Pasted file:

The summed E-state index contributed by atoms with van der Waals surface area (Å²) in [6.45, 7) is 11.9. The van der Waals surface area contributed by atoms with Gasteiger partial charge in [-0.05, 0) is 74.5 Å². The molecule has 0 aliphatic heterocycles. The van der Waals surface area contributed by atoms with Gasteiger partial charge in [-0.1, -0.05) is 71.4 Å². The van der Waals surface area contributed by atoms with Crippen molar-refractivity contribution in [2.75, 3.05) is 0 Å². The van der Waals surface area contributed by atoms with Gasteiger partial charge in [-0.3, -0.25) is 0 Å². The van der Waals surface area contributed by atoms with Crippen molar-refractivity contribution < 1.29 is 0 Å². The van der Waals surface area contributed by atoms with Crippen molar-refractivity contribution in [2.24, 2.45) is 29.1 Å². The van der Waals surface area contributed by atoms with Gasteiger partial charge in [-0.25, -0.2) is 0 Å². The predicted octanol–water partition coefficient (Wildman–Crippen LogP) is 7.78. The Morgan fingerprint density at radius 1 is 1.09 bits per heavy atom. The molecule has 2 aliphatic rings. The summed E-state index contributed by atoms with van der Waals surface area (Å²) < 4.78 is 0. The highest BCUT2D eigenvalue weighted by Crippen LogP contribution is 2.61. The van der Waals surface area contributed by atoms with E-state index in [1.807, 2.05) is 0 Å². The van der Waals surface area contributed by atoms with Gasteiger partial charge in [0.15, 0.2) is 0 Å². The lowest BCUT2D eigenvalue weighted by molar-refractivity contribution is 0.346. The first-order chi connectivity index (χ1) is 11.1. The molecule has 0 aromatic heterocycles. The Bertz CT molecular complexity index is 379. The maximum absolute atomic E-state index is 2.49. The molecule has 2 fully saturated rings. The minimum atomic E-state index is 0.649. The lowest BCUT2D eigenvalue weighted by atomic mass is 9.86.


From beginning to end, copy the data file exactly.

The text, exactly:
The summed E-state index contributed by atoms with van der Waals surface area (Å²) in [6.45, 7) is 11.9. The van der Waals surface area contributed by atoms with Gasteiger partial charge in [-0.05, 0) is 74.5 Å². The molecule has 0 aliphatic heterocycles. The van der Waals surface area contributed by atoms with Gasteiger partial charge in [-0.1, -0.05) is 71.4 Å². The van der Waals surface area contributed by atoms with Crippen molar-refractivity contribution in [2.75, 3.05) is 0 Å². The van der Waals surface area contributed by atoms with Gasteiger partial charge in [-0.3, -0.25) is 0 Å². The van der Waals surface area contributed by atoms with Crippen molar-refractivity contribution < 1.29 is 0 Å². The van der Waals surface area contributed by atoms with Crippen molar-refractivity contribution in [2.24, 2.45) is 29.1 Å². The van der Waals surface area contributed by atoms with Gasteiger partial charge in [-0.25, -0.2) is 0 Å². The predicted octanol–water partition coefficient (Wildman–Crippen LogP) is 7.78. The Morgan fingerprint density at radius 1 is 1.09 bits per heavy atom. The molecule has 2 aliphatic rings. The summed E-state index contributed by atoms with van der Waals surface area (Å²) < 4.78 is 0. The highest BCUT2D eigenvalue weighted by Crippen LogP contribution is 2.61. The van der Waals surface area contributed by atoms with E-state index in [1.807, 2.05) is 0 Å². The van der Waals surface area contributed by atoms with Gasteiger partial charge in [0.15, 0.2) is 0 Å². The lowest BCUT2D eigenvalue weighted by molar-refractivity contribution is 0.346. The first-order chi connectivity index (χ1) is 11.1. The molecule has 0 aromatic heterocycles. The Bertz CT molecular complexity index is 379. The maximum absolute atomic E-state index is 2.49. The molecule has 2 fully saturated rings. The minimum atomic E-state index is 0.649. The lowest BCUT2D eigenvalue weighted by atomic mass is 9.86.